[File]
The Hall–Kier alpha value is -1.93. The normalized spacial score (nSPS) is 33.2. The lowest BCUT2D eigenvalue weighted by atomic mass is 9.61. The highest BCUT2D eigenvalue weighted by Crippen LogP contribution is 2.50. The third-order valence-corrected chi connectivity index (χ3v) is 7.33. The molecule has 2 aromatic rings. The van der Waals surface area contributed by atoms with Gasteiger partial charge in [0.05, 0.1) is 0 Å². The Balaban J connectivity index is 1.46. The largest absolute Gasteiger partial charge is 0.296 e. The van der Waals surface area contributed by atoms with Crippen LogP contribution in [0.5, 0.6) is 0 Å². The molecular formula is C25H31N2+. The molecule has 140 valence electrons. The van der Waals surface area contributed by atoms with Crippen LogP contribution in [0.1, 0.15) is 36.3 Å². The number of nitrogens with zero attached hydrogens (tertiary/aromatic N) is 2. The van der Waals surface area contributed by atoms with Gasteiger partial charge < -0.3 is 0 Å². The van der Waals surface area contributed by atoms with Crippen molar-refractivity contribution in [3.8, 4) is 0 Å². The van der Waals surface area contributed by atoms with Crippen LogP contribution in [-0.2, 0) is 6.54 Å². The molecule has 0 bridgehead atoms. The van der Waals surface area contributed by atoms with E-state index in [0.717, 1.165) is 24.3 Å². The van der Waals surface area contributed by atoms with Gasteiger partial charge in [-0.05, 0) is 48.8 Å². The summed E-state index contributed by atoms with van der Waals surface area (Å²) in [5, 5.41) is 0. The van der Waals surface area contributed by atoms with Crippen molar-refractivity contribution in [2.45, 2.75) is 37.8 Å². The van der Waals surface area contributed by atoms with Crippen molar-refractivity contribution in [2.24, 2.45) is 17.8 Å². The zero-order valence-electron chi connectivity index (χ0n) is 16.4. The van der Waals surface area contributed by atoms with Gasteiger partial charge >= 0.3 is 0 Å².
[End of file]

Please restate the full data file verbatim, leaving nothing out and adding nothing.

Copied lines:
The Hall–Kier alpha value is -1.93. The normalized spacial score (nSPS) is 33.2. The lowest BCUT2D eigenvalue weighted by atomic mass is 9.61. The highest BCUT2D eigenvalue weighted by Crippen LogP contribution is 2.50. The third-order valence-corrected chi connectivity index (χ3v) is 7.33. The molecule has 2 aromatic rings. The van der Waals surface area contributed by atoms with Gasteiger partial charge in [0.05, 0.1) is 0 Å². The Balaban J connectivity index is 1.46. The largest absolute Gasteiger partial charge is 0.296 e. The van der Waals surface area contributed by atoms with Crippen LogP contribution in [0.5, 0.6) is 0 Å². The molecular formula is C25H31N2+. The molecule has 140 valence electrons. The van der Waals surface area contributed by atoms with Crippen LogP contribution in [0.1, 0.15) is 36.3 Å². The number of nitrogens with zero attached hydrogens (tertiary/aromatic N) is 2. The van der Waals surface area contributed by atoms with Gasteiger partial charge < -0.3 is 0 Å². The van der Waals surface area contributed by atoms with Crippen molar-refractivity contribution in [3.8, 4) is 0 Å². The van der Waals surface area contributed by atoms with Crippen LogP contribution in [-0.2, 0) is 6.54 Å². The molecule has 0 bridgehead atoms. The van der Waals surface area contributed by atoms with E-state index in [0.717, 1.165) is 24.3 Å². The van der Waals surface area contributed by atoms with Gasteiger partial charge in [-0.05, 0) is 48.8 Å². The summed E-state index contributed by atoms with van der Waals surface area (Å²) in [5, 5.41) is 0. The van der Waals surface area contributed by atoms with Crippen molar-refractivity contribution in [2.45, 2.75) is 37.8 Å². The van der Waals surface area contributed by atoms with Crippen molar-refractivity contribution in [2.24, 2.45) is 17.8 Å². The zero-order valence-electron chi connectivity index (χ0n) is 16.4. The van der Waals surface area contributed by atoms with Gasteiger partial charge >= 0.3 is 0 Å².